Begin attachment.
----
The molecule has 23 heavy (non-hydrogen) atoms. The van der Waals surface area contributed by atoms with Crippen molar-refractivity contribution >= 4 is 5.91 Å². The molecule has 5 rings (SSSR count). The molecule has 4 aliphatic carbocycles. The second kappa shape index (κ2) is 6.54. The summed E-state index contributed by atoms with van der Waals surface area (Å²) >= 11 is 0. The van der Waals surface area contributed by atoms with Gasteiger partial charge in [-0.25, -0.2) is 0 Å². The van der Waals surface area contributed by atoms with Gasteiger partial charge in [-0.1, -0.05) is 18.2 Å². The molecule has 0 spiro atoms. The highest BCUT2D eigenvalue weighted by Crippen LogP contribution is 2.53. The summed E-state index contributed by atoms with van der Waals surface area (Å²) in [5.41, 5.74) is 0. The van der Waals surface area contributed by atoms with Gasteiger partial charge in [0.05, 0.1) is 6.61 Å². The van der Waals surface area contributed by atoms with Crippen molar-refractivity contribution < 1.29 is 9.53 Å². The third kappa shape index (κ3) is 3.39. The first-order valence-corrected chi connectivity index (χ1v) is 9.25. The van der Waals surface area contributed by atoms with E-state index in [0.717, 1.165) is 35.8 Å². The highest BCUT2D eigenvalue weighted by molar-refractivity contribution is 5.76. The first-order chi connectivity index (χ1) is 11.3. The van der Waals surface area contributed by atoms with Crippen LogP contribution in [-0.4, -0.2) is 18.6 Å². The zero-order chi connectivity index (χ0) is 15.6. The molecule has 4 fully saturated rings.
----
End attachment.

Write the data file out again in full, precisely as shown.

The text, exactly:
The molecule has 23 heavy (non-hydrogen) atoms. The van der Waals surface area contributed by atoms with Crippen molar-refractivity contribution >= 4 is 5.91 Å². The molecule has 5 rings (SSSR count). The molecule has 4 aliphatic carbocycles. The second kappa shape index (κ2) is 6.54. The summed E-state index contributed by atoms with van der Waals surface area (Å²) >= 11 is 0. The van der Waals surface area contributed by atoms with Gasteiger partial charge in [-0.25, -0.2) is 0 Å². The van der Waals surface area contributed by atoms with Gasteiger partial charge in [-0.1, -0.05) is 18.2 Å². The molecule has 0 spiro atoms. The highest BCUT2D eigenvalue weighted by Crippen LogP contribution is 2.53. The summed E-state index contributed by atoms with van der Waals surface area (Å²) in [5.41, 5.74) is 0. The van der Waals surface area contributed by atoms with Gasteiger partial charge in [0.05, 0.1) is 6.61 Å². The van der Waals surface area contributed by atoms with Crippen molar-refractivity contribution < 1.29 is 9.53 Å². The third kappa shape index (κ3) is 3.39. The first-order valence-corrected chi connectivity index (χ1v) is 9.25. The van der Waals surface area contributed by atoms with E-state index in [0.717, 1.165) is 35.8 Å². The highest BCUT2D eigenvalue weighted by molar-refractivity contribution is 5.76. The first-order chi connectivity index (χ1) is 11.3. The van der Waals surface area contributed by atoms with Crippen LogP contribution in [-0.4, -0.2) is 18.6 Å². The zero-order chi connectivity index (χ0) is 15.6. The molecule has 4 fully saturated rings.